Natalie Curry, LCSW is a Clinical Instructor at Missouri State University’s (MSU) School of Social Work. She has been on the faculty with MSU for two years and prior to that was an adjunct instructor for MSU, Drury University, and Washington University in St. Louis. Prior to entering academia, her practice background includes working with individuals who were homeless in various capacities, inpatient psychiatric care, and behavioral health consulting in primary care. In this post, she writes about an online, interprofessional learning activity that she helped to develop and implement with colleagues at MSU You can follow Natalie on Twitter at @natalielcsw.
Last fall, there was considerable interest around interprofessional education in the College of Health and Human Services (CHHS) at Missouri State University (MSU), where I work. My colleagues and I believed that we were doing well at talking with our students about how much collaboration they would do in their careers with other healthcare professionals. But we wanted to go further and figure out ways to provide the students real opportunities for interprofessional practice in their educational programs. That was part of the motivation for bringing together faculty from all 11 disciplines (such as social work, nursing, medicine and others) within CHHS, in addition to the University of Missouri-Kansas City School of Pharmacy which was already in partnership with MSU. The other part of motivation was a growing recognition that interprofessional activities were no longer just encouraged in many of our disciplines’ accreditation standards; they were required.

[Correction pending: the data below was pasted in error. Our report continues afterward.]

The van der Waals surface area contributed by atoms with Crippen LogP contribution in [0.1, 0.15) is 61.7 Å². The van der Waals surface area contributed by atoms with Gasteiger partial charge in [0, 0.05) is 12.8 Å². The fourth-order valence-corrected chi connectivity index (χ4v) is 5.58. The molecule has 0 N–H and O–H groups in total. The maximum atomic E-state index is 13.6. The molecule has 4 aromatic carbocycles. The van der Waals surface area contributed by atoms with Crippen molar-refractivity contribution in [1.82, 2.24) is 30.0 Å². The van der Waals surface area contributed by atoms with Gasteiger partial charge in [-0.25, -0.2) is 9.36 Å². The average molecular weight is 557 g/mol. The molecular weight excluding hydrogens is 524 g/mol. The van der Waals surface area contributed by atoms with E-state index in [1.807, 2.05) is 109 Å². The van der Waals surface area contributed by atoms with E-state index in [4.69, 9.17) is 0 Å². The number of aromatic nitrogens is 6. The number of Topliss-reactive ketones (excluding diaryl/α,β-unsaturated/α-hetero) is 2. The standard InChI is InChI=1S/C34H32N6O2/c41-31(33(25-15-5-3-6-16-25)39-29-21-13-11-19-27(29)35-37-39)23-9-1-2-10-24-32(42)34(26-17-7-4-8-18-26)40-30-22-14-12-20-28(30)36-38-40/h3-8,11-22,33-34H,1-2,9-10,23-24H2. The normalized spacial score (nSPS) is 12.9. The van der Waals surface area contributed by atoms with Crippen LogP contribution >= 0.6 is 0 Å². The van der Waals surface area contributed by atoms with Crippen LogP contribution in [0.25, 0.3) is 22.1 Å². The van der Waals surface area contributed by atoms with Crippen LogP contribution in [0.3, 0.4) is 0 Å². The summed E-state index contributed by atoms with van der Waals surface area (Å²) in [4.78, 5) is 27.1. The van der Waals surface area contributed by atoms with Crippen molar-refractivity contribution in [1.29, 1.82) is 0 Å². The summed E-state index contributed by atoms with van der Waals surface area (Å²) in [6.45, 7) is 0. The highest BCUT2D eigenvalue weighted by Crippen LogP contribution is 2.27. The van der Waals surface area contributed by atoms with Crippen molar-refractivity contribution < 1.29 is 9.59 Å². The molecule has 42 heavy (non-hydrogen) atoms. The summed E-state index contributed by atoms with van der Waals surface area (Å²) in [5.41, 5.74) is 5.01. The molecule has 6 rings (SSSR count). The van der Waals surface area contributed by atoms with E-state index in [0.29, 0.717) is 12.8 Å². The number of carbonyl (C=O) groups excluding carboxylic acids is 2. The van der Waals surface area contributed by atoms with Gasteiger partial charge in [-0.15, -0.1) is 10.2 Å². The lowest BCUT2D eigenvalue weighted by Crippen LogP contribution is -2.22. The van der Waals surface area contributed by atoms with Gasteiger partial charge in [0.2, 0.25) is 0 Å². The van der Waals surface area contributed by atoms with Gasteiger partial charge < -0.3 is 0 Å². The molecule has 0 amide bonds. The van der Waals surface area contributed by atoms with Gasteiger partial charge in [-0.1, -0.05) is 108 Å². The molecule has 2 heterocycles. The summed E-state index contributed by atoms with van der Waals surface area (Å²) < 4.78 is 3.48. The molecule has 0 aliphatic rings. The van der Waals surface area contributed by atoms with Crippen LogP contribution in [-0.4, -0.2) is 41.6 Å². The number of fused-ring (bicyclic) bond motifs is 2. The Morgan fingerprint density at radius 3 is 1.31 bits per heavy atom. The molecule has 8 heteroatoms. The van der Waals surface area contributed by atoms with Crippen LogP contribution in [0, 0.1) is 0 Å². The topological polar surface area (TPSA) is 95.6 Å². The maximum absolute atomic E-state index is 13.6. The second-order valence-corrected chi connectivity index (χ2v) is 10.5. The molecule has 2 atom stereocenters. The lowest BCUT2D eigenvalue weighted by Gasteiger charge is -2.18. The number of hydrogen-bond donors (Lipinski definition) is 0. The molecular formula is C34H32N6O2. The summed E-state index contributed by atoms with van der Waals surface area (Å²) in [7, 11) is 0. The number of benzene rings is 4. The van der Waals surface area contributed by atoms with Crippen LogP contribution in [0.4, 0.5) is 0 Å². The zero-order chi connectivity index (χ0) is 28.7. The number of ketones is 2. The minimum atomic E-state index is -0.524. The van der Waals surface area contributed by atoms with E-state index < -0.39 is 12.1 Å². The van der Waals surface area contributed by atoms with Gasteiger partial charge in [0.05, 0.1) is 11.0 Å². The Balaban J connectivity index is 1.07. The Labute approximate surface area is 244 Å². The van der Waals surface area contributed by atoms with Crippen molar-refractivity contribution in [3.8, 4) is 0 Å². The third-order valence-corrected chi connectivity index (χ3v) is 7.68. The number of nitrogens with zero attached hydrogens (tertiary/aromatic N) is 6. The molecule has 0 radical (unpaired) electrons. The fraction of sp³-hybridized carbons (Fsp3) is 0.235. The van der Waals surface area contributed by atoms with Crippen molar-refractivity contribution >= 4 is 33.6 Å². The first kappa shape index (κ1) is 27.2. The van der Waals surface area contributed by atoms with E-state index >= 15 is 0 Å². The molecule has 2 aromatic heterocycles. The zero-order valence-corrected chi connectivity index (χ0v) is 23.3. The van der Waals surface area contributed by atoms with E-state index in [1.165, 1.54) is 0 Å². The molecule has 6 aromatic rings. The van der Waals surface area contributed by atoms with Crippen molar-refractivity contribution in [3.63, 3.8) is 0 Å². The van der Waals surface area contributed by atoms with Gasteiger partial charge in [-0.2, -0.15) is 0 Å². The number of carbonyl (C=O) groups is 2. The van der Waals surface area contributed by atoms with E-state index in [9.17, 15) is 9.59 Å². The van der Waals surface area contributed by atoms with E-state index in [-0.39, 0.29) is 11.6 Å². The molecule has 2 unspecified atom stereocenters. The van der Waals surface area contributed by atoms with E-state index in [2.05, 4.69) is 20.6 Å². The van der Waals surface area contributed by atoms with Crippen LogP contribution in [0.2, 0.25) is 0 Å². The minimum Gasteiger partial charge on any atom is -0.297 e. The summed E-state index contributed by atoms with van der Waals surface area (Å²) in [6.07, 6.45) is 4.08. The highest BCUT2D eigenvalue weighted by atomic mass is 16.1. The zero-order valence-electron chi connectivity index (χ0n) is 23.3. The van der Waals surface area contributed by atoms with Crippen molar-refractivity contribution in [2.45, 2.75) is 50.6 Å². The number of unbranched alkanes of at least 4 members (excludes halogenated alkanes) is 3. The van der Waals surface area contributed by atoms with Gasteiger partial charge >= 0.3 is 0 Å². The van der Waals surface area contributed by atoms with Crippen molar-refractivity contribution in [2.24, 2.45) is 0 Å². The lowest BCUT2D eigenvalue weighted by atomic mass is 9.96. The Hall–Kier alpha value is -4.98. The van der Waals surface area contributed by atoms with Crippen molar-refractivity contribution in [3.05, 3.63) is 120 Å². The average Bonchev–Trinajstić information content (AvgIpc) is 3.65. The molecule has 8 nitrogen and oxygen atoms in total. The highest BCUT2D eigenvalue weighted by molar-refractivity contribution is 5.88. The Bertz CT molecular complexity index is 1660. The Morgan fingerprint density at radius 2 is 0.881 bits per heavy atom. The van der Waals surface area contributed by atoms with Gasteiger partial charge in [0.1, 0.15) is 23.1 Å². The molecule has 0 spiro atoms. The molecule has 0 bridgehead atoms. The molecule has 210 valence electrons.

Starting in Fall 2015, our committee to begin developing interprofessional educational activities for our students. We met monthly and eventually decided that it was not feasible to develop one activity, project, or experience that all students from CHHS could do together and still be meaningful. We decided on four “menu items” that each discipline could choose to participate in, depending on the needs of their students. We wanted to have a mix of interprofessional activities, ranging from one-day experiences to projects that could be implemented over the course of a semester.